- Disaster Risk Management Master Plan Project, Metro Manila, Philippines. This is a partnership project between UNDP/BCPR, the ProVention Consortium, the Pacific Disaster Center, and EMI. In January 2005, EMI entered into an agreement with the Metropolitan Manila Development Agency and the Philippine Institute of Volcanology and Seismology for the development and implementation of a Disaster Risk Management Master Plan (DRMMP) for Metro Manila. Through a highly inclusive and participatory process, a consensus-based Master Plan was crafted in August 2006 by the partners and stakeholders involved. The DRMMP led to significant changes in DRR practices in Metro Manila and the Philippines. It also resulted in the implementation of the Risk-Sensitive Urban Redevelopment Planning Project in Makati City which is an innovative approach to provide an in-situ urban redevelopment plan to a high-risk community combining disaster risk resiliency, livability and opportunities for socio-economic advancement.
- Disaster Risk Management Master Plan Project, Kathmandu, Nepal. Under the same partnering coalition as in the Metro Manila DRMMP, The DRMMP was initiated in Kathmandu in 2005, in collaboration with Kathmandu Metropolitan City (KMC) and the National Society for Earthquake Technology (NSET) – Nepal. The DRRMP has provided one of the basis for the UN-Flagship DRR program for Nepal. It also paved the way for two related projects supported by the German Federal Foreign Office thru the German Committee for Disaster Reduction from 2007 to 2009. The first project aimed to develop a risk-sensitive land use plan for Kathmandu. The second project involved enhancing the disaster management capacity of KMC through training and creation of an office that would support the city’s DRR programs and coordinate local DRM functions with the national government and other relevant entities.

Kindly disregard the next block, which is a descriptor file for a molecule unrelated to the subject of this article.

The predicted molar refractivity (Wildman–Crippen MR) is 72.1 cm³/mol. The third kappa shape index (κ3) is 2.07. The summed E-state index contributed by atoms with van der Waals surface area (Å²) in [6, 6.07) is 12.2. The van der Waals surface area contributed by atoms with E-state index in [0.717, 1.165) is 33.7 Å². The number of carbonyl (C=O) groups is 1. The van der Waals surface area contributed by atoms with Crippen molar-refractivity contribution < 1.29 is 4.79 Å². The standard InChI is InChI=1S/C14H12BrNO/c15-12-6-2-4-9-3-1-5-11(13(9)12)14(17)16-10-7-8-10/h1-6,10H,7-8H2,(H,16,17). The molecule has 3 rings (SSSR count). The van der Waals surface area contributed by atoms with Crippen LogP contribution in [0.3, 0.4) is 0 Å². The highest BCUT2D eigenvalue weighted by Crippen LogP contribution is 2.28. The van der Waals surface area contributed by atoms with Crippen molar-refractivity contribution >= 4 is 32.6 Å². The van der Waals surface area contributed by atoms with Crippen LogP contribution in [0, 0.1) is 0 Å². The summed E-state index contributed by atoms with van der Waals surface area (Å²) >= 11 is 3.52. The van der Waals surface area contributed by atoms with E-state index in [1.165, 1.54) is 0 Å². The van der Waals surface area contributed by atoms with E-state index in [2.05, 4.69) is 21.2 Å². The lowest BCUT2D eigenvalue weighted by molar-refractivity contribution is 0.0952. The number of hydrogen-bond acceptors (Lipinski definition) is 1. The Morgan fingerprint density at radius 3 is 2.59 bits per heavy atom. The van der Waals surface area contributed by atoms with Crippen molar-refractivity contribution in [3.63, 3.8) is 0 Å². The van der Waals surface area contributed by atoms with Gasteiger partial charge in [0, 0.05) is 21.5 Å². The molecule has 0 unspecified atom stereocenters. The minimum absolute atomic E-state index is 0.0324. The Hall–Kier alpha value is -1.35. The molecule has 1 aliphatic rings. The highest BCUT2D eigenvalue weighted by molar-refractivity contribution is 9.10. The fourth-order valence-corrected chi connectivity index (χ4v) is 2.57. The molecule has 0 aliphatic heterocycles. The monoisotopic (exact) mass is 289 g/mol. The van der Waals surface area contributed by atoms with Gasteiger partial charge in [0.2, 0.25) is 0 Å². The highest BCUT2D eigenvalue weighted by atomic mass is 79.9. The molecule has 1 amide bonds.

- Disaster Risk Management Master Plan Project, Amman, Jordan. The DRMMP was implemented in the Greater Amman Municipality from April 2007 to March 2009. It led to the development of the DRMMP Framework for Amman, which consisted of 47 DRR recommendations along eight core functions and responsibilities. These include legal and institutional aspects, emergency management, construction standards and practice, building earthquake resiliency, land use planning and environmental management, training and capacity building, R&D/knowledge management, and project management. Partners in the project were UNDP-BCPR, UNDP-Jordan, the Jordanian Civil Defense, and the Greater Amman Municipality.